Paschall has thrown his name into the Rookie of The Year conversation while balling out for the depleted Warriors, proving he more than deserves a place in the league.

Davis, a three year starter at Ole Miss, has completely surpassed expectations having played in all 20 games for the Raptors. He stepped up into an increased role off the bench while Kyle Lowry was injured and solidified his spot on the Raptors. He’s been a smart gritty defender, often the primary ballhandler off the bench, and shot the ball with incredible efficiency from the field (49 % fg, 42.6% 3fg, 93.3% Ft).

Davis’ teammate, Fred VanVleet, is another player potentially garnering an All-Star nod this year. A four-year player at Wichita State, VanVleet led the Shockers to great team success while being extremely successful individually. While VanVleet’s main knock headed into the draft was his lack of size, it was clear then and clear now that he could hang with the best as he routinely was the reason for upsets of much larger blue blood college programs. Most notably when he helped knock off a 2-seed Kansas team to reach the Sweet 16 in the 2015 NCAA Tournament.

VanVleet is a free agent this summer and is expected to receive near a max contract.

All around the league you can see players once overlooked in the draft who have crafted significant careers.

Paul Millsap, Draymond Green, J.J. Barea, Montrezl Harrell, Josh Richardson, Wesley Matthews, Norman Powell, Danuel House, Josh Hart, Kenrich Williams, Jalen Brunson, Monte Morris, and Allonzo Trier.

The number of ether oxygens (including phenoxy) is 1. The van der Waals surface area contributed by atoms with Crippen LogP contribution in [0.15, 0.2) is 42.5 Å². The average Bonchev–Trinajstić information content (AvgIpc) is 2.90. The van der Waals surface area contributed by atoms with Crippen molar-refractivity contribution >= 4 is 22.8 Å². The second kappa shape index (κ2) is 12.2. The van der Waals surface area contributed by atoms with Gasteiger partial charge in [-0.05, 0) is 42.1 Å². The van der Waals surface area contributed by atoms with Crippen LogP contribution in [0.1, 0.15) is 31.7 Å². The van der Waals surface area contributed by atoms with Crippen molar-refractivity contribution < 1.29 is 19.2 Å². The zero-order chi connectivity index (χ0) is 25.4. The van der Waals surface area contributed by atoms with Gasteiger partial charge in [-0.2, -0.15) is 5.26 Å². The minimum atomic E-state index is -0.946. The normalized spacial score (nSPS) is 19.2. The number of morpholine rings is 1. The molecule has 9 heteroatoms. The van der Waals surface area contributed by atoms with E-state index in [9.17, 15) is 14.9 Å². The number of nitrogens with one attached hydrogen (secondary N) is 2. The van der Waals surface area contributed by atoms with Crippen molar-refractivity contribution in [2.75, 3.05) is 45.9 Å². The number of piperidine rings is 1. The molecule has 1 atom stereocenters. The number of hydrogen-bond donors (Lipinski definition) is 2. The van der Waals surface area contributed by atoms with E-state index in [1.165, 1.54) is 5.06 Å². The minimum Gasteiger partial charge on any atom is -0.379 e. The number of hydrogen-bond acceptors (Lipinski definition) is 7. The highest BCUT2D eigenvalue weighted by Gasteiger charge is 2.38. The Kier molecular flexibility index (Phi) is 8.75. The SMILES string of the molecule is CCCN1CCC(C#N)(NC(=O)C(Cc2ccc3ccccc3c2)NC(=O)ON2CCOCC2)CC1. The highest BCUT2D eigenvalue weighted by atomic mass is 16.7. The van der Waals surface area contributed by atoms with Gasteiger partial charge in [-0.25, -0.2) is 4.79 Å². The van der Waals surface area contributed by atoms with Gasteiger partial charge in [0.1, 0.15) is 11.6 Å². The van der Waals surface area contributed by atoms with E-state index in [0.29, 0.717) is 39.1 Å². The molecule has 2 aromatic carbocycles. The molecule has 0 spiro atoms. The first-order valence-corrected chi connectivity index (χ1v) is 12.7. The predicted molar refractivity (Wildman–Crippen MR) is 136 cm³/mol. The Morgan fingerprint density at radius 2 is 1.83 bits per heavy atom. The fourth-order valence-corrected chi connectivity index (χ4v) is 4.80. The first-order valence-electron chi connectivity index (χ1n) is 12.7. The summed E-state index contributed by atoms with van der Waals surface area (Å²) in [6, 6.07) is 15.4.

No one would confuse these guys for stars, but they have all carved out roles that few expected them to. Every single one of them had an exemplary college career playing 3 plus years, then more than outplayed their draft position or undrafted status.

We have such a tendency to just write off guys because of one thing, whether it be their age, stature/size, they shoot the ball funny, they look weird when they’re on the floor, or some other reason that we hone in on. So while it’s great to see these guys pop off and succeed in the NBA and be talked about as an “underdog story,” I think it’s such a discredit to these players to brand them as such.

They spent their whole careers showing us that they could be credible players in the league. We just weren’t paying attention to them because they didn’t fit the mold of what we thought an NBA player should be or could be.

They were hiding in plain sight.

6 thoughts

  1. Good read Mark. It’s interesting how NBA much like all levels of Basketball from grade school up gets caught up on one or two great athletic skills instead of a complete player including attitude and teamwork! Let’s get back to valuing a complete player over one or two great skills and maybe the entire game of b-ball will improve.

  2. Love your insight into this! Teams go into the draft looking for “rising stars” and are overlooking players with consistency and solid all around skills in the process. When those same players show off the powerhouses that they are, they aren’t sudden sparks. They’re a wake up call for teams to change their drafting strategy!